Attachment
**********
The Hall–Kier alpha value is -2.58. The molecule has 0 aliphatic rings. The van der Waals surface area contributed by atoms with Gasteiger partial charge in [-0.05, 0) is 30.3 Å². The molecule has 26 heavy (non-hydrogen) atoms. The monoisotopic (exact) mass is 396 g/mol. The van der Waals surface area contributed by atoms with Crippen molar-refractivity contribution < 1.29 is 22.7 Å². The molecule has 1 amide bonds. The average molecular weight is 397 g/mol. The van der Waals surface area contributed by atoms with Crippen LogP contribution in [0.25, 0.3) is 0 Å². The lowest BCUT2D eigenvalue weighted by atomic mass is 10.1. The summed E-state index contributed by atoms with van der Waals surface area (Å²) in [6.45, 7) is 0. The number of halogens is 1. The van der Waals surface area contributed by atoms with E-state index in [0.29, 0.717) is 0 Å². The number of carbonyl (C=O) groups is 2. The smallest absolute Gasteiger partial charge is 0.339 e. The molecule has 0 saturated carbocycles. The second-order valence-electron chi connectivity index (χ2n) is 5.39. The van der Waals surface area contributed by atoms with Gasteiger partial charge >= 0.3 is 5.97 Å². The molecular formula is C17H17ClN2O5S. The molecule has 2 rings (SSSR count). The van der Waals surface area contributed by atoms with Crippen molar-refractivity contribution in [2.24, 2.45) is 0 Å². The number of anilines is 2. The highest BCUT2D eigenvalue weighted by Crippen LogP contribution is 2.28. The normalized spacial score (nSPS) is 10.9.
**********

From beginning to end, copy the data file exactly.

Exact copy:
The Hall–Kier alpha value is -2.58. The molecule has 0 aliphatic rings. The van der Waals surface area contributed by atoms with Gasteiger partial charge in [-0.05, 0) is 30.3 Å². The molecule has 26 heavy (non-hydrogen) atoms. The monoisotopic (exact) mass is 396 g/mol. The van der Waals surface area contributed by atoms with Crippen molar-refractivity contribution < 1.29 is 22.7 Å². The molecule has 1 amide bonds. The average molecular weight is 397 g/mol. The van der Waals surface area contributed by atoms with Crippen LogP contribution in [0.25, 0.3) is 0 Å². The lowest BCUT2D eigenvalue weighted by atomic mass is 10.1. The summed E-state index contributed by atoms with van der Waals surface area (Å²) in [6.45, 7) is 0. The number of halogens is 1. The van der Waals surface area contributed by atoms with E-state index in [0.29, 0.717) is 0 Å². The number of carbonyl (C=O) groups is 2. The smallest absolute Gasteiger partial charge is 0.339 e. The molecule has 0 saturated carbocycles. The second-order valence-electron chi connectivity index (χ2n) is 5.39. The van der Waals surface area contributed by atoms with Gasteiger partial charge >= 0.3 is 5.97 Å². The molecular formula is C17H17ClN2O5S. The molecule has 2 rings (SSSR count). The van der Waals surface area contributed by atoms with Crippen molar-refractivity contribution in [2.24, 2.45) is 0 Å². The number of anilines is 2. The highest BCUT2D eigenvalue weighted by Crippen LogP contribution is 2.28. The normalized spacial score (nSPS) is 10.9.